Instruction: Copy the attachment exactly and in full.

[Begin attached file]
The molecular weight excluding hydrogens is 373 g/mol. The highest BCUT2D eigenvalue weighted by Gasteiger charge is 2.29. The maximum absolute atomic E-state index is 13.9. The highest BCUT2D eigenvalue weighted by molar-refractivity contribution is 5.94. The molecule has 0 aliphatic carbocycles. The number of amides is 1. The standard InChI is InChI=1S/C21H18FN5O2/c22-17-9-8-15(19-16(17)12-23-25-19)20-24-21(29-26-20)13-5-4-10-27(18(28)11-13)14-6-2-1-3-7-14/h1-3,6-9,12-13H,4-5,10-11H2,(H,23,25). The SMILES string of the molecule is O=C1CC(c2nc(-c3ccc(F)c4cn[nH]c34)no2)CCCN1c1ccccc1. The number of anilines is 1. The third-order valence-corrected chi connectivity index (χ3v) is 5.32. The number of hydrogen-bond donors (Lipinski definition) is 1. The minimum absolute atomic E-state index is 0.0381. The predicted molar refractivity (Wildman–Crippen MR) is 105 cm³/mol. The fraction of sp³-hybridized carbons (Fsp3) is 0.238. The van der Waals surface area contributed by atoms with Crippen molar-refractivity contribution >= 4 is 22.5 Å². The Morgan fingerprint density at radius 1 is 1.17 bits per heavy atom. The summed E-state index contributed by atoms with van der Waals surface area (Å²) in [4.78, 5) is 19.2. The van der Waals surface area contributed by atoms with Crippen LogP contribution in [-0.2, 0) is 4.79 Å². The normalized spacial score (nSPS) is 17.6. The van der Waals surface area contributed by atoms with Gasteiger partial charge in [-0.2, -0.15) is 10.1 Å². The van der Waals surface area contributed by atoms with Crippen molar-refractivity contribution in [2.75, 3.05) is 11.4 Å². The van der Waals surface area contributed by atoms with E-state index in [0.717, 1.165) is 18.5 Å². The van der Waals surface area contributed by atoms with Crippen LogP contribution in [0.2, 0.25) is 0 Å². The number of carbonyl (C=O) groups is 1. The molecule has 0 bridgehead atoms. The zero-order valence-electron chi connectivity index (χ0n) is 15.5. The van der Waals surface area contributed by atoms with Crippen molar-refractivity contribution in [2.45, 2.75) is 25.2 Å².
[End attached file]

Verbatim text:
The molecular weight excluding hydrogens is 373 g/mol. The highest BCUT2D eigenvalue weighted by Gasteiger charge is 2.29. The maximum absolute atomic E-state index is 13.9. The highest BCUT2D eigenvalue weighted by molar-refractivity contribution is 5.94. The molecule has 0 aliphatic carbocycles. The number of amides is 1. The standard InChI is InChI=1S/C21H18FN5O2/c22-17-9-8-15(19-16(17)12-23-25-19)20-24-21(29-26-20)13-5-4-10-27(18(28)11-13)14-6-2-1-3-7-14/h1-3,6-9,12-13H,4-5,10-11H2,(H,23,25). The SMILES string of the molecule is O=C1CC(c2nc(-c3ccc(F)c4cn[nH]c34)no2)CCCN1c1ccccc1. The number of anilines is 1. The third-order valence-corrected chi connectivity index (χ3v) is 5.32. The number of hydrogen-bond donors (Lipinski definition) is 1. The minimum absolute atomic E-state index is 0.0381. The predicted molar refractivity (Wildman–Crippen MR) is 105 cm³/mol. The fraction of sp³-hybridized carbons (Fsp3) is 0.238. The van der Waals surface area contributed by atoms with Crippen molar-refractivity contribution >= 4 is 22.5 Å². The Morgan fingerprint density at radius 1 is 1.17 bits per heavy atom. The summed E-state index contributed by atoms with van der Waals surface area (Å²) in [4.78, 5) is 19.2. The van der Waals surface area contributed by atoms with Crippen LogP contribution in [-0.2, 0) is 4.79 Å². The normalized spacial score (nSPS) is 17.6. The van der Waals surface area contributed by atoms with Gasteiger partial charge in [-0.2, -0.15) is 10.1 Å². The van der Waals surface area contributed by atoms with Crippen molar-refractivity contribution in [2.75, 3.05) is 11.4 Å². The van der Waals surface area contributed by atoms with E-state index in [0.717, 1.165) is 18.5 Å². The van der Waals surface area contributed by atoms with Crippen LogP contribution in [0.2, 0.25) is 0 Å². The number of carbonyl (C=O) groups is 1. The molecule has 0 bridgehead atoms. The zero-order valence-electron chi connectivity index (χ0n) is 15.5. The van der Waals surface area contributed by atoms with Crippen molar-refractivity contribution in [2.45, 2.75) is 25.2 Å².